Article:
A tour theme is one of the most important ingredients and yet is often missing from tours.

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One of my favorite formulas from Sam H Ham’s ‘Interpretation’ is his TORE Model which says that, in order to be effectively communicated, a tour must;

  • have a Theme
  • be Organized
  • be Relevant
  • be Entertaining

The beauty in this is that you don’t have to leave your tour up to chance (great weather, a group that gets along well, the information and questions just flow…). You have control to consistently get your guests engaged in your tour material.

​In this article, I’ll define what exactly a tour theme is, how to craft one and how to add it into your tour.

Two hands draw a strategy on a whiteboard

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The difference between a theme & a topic.

Your tour’s topic is what the tour is about. It’s the subject material. Maybe your tour is about the ancient Romans or the history of Ellis Island.

Your tour’s theme is much deeper.

It’s your point. It’s what you want your guests to discover with you and think about long after the tour has finished.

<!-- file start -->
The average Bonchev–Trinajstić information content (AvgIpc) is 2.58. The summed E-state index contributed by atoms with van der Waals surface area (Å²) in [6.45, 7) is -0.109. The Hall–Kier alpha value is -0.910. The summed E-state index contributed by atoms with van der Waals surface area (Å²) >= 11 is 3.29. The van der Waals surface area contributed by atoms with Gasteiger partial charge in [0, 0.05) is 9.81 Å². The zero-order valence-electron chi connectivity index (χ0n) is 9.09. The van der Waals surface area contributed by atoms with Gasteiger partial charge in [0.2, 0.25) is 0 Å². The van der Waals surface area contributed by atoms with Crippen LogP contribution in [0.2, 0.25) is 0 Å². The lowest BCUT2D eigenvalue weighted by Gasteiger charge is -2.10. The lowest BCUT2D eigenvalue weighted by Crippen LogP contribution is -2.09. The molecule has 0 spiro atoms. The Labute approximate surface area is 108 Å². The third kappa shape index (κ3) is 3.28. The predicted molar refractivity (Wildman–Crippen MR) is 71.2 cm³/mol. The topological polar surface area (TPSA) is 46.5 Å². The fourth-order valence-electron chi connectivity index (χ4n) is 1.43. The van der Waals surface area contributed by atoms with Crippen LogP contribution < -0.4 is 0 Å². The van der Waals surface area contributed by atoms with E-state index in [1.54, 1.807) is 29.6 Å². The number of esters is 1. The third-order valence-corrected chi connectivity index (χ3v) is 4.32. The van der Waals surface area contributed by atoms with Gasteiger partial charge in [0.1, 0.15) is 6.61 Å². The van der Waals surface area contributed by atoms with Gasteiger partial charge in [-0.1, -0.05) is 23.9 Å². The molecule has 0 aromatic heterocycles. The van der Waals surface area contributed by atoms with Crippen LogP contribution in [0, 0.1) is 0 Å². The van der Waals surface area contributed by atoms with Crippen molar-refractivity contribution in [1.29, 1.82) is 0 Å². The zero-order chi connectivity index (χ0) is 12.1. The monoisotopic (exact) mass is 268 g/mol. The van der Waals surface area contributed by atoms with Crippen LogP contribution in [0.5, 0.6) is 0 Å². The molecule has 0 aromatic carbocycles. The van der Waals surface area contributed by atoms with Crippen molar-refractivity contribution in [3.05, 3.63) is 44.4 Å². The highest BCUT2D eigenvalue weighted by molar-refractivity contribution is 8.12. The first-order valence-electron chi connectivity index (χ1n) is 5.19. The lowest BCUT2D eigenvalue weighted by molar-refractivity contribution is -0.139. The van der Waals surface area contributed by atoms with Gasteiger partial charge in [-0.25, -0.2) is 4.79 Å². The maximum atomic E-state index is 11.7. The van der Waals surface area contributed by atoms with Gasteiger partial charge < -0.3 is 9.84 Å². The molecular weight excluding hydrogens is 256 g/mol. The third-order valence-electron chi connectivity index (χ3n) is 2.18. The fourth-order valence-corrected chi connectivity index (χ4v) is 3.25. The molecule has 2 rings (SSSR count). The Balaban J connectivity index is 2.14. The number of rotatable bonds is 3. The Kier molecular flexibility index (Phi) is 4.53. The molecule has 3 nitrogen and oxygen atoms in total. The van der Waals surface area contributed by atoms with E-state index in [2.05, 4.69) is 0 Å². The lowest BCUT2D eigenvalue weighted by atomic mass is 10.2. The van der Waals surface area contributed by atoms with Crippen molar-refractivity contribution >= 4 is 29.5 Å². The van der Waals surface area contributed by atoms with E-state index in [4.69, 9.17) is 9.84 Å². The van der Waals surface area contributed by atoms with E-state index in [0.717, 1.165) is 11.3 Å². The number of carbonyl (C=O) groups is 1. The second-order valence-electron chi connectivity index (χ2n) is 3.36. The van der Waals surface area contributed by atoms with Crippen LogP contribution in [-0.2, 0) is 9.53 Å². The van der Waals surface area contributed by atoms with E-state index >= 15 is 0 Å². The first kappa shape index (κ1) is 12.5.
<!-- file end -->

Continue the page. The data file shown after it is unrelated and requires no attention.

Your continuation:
For example, the theme of that tour about the ancient Romans might be; “Much of modern-day Italian culture can be traced back to traditions created by the ancient Roman civilization.”

The theme should tie together all of the material you choose to include.

What makes a good theme?

A strong theme should;

  • spark your guests to consider something new (or to look at something in a different way).
  • create questions for your guests, prompting them to want to know more.
  • be concise, keep it to one sentence which will make it easier for your guests to understand (as a more complicated theme might not be as obvious).

Keep in mind, themes can be personal.

Depending on how you build your tours, different guides might have different themes for the same tour (the content is still the same, but their big call to action or connection to the material might be different).

Related articles:

How to deliver your theme.

There are various methods for delivering a theme, but my favorite way is simple to announce it in the end (making it a part of your ‘big finish‘). It’s a great way to sum everything up for your guests and to create an ‘aha’ moment for them.

Bonus- Theme Building exercise for guides

Having guides come up with themes for tours they already give is a great exercise. Have them do it during a team meeting where they can share the theme they’ve created with the entire group (inspiring some other guides to adjust their own themes).

Simply have guides answer this question (that was shared with me by Jason K of Tour Guyswho’s also Sam H Ham obsessed…) about each tour they give;
“At the end of this tour, it is important that my guests understand _________.”

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By |2021-05-26T20:26:46-04:00October 6th, 2020|0 Comments